February

The Rising Action

Student opinion: Why publishing for teens and young adults is more vital than ever

As we’ve become more and more inseparable from our tech, literature has changed. It’s sharp, precise, and – particularly important for a teen audiences – constant.

During a class I attended last October as part of my Publishing course at Bath Spa, we discussed the highs and lows of publishing revenue in 2019, and initially the figures didn’t surprise me.

Audiobook and ebook sales were at an all-time high, having increased 49% in the past year alone, with Michelle Obama’s internationally-acclaimed Becoming winning a Grammy for best spoken-word album in January 2020.

Revenue from children’s books also climbed, as did interest in crime, thriller and historical fiction (grossing $3.3 billion in America in 2019).

Meanwhile, according to The Guardian, Young Adult novel sales were at an all-time low, down by 26.1% – the worst decline the genre has seen in eleven years. YA has always been a key seller in the book industry; it attracts a vast audience and a wealth of collaborators in film, TV and merchandising – often resulting in lucrative global brands.

I grew up in the ‘The Hunger Games’ era, where YA dystopian romances dominated, so its subsequent decline surprised me. When I asked my Publishing lecturer why this market had taken such a hit, her answer surprised me again:

“People aren’t brave in writing anything new or different anymore. Because no-one’s taking that risk, publishers don’t want to take that risk, so they publish the same format, and people are getting bored.”

This statement completely changed my perspective as a Creative Writing and Publishing student, my goals as a publishing professional, and my view of literature as a whole.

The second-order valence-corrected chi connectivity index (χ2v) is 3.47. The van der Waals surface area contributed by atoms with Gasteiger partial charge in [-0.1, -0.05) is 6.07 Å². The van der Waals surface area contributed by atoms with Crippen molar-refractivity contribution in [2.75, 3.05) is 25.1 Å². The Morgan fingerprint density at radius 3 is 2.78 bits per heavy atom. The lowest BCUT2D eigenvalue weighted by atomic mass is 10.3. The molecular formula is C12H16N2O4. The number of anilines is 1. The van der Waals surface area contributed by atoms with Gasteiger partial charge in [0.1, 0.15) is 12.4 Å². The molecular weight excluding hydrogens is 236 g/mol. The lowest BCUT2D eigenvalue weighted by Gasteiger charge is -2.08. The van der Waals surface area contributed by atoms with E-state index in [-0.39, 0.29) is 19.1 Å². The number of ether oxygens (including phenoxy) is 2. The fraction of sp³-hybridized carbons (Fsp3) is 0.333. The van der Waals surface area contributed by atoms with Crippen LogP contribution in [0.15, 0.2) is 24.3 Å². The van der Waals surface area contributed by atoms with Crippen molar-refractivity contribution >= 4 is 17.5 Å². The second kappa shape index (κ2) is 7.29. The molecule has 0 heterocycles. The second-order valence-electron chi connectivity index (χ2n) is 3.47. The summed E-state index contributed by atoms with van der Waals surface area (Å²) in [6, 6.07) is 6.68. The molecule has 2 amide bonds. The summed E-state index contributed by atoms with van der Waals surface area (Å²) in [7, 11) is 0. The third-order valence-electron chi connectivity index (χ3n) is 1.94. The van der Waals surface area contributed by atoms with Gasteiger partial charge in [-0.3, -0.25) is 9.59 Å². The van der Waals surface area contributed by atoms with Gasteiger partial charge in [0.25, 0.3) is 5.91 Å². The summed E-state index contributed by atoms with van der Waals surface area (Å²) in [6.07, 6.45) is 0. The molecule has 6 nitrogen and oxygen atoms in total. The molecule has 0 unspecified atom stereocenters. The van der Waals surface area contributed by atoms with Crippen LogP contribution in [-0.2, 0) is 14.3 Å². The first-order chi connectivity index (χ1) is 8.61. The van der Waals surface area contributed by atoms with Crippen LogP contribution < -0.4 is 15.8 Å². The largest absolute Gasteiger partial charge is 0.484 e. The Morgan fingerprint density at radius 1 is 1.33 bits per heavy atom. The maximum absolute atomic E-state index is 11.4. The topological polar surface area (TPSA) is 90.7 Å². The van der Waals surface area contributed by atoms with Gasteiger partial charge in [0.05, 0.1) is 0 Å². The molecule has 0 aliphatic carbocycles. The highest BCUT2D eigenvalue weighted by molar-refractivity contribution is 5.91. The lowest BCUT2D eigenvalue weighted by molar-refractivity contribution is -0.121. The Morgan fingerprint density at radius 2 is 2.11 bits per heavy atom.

YA fiction can’t become obsolete, can it?

If the YA sector is no longer daring and pushing boundaries, but is instead stuck in a rut and starting to stale, can it be saved? How can we communicate with teenagers, give them something to relate and connect to, if we don’t keep writing for them? And what about TV shows, plays, films and social media? Publishing connects with the teen and young adult demographic through all of these media, and to let YA publishing become ‘safe’ is irresponsible.

Now, I’m determined to use my degree to help get YA novels out of their rut, so that they can continue to break down barriers and test expectations. 

I think my degree will bring an advantage. Initially, I’d use it to gain employment in the industry and build up my knowledge by working alongside publishers while pursuing my writing.

The rise, fall and rise of the YA genre

I’ve grown up through the rise of YA, seen books become movies become household names. I’ve also watched the bookshelves dwindle, felt enjoyment in that genre lessen, and become a dissatisfied consumer myself. 

I now want to be part of a push for another rise: whether as author or publisher. All it takes is someone willing to take that risk; someone who’s prepared to give a book or concept a chance.

The world continues to progress because of risk-takers, and literature is no exception. Look at Shakespeare – he pioneered YA romance with As You Like It, Much Ado About Nothing and Twelfth Night: tales of teens who are utterly obsessed with each other and prepared to do the most insanely stupid things to be with the person they love, no matter what society demands.

Settings have shifted – we’ve moved from the Forest of Arden to dystopian dictatorships and near-future sci-fi realms. Now, narratives are as likely to be driven by the desolation of the entire world as they are by the class divide.

Writers and publishers haven’t changed much, though. Shakespeare pushed, as did many who came after him. It wasn’t just the writers who drove change; it was the people behind them, too.

As a writer and a publisher, I’m determined to be at the front of that charge.

Disclaimer: The Bath Spa blog is a platform for individual voices and views from the University's community. Any views or opinions represented in individual posts are personal, belonging solely to the author of that post, and do not represent the views of other Bath Spa staff, or Bath Spa University as an institution.

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